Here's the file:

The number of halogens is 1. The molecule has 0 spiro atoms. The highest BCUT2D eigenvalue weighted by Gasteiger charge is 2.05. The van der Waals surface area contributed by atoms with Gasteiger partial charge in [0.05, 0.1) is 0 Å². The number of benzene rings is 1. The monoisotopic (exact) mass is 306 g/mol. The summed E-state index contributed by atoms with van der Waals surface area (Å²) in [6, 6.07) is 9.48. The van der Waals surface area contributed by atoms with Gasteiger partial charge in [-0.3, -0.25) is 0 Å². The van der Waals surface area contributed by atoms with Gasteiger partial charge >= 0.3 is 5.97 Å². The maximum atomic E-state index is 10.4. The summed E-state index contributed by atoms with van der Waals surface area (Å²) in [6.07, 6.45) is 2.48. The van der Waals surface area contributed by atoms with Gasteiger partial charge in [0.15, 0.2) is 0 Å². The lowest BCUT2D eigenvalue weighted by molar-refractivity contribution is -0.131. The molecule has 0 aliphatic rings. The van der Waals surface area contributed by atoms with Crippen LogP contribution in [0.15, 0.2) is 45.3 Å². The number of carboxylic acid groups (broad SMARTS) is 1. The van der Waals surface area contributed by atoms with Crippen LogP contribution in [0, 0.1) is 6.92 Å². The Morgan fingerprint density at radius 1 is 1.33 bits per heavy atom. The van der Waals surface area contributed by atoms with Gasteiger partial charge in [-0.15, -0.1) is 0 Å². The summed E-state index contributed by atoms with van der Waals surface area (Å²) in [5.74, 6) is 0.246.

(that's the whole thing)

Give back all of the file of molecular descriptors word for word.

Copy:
The number of halogens is 1. The molecule has 0 spiro atoms. The highest BCUT2D eigenvalue weighted by Gasteiger charge is 2.05. The van der Waals surface area contributed by atoms with Gasteiger partial charge in [0.05, 0.1) is 0 Å². The number of benzene rings is 1. The monoisotopic (exact) mass is 306 g/mol. The summed E-state index contributed by atoms with van der Waals surface area (Å²) in [6, 6.07) is 9.48. The van der Waals surface area contributed by atoms with Gasteiger partial charge in [-0.3, -0.25) is 0 Å². The van der Waals surface area contributed by atoms with Gasteiger partial charge >= 0.3 is 5.97 Å². The maximum atomic E-state index is 10.4. The summed E-state index contributed by atoms with van der Waals surface area (Å²) in [6.07, 6.45) is 2.48. The van der Waals surface area contributed by atoms with Gasteiger partial charge in [0.15, 0.2) is 0 Å². The lowest BCUT2D eigenvalue weighted by molar-refractivity contribution is -0.131. The molecule has 0 aliphatic rings. The van der Waals surface area contributed by atoms with Crippen LogP contribution in [0.15, 0.2) is 45.3 Å². The number of carboxylic acid groups (broad SMARTS) is 1. The van der Waals surface area contributed by atoms with Crippen LogP contribution in [0, 0.1) is 6.92 Å². The Morgan fingerprint density at radius 1 is 1.33 bits per heavy atom. The van der Waals surface area contributed by atoms with Gasteiger partial charge in [-0.15, -0.1) is 0 Å². The summed E-state index contributed by atoms with van der Waals surface area (Å²) in [5.74, 6) is 0.246.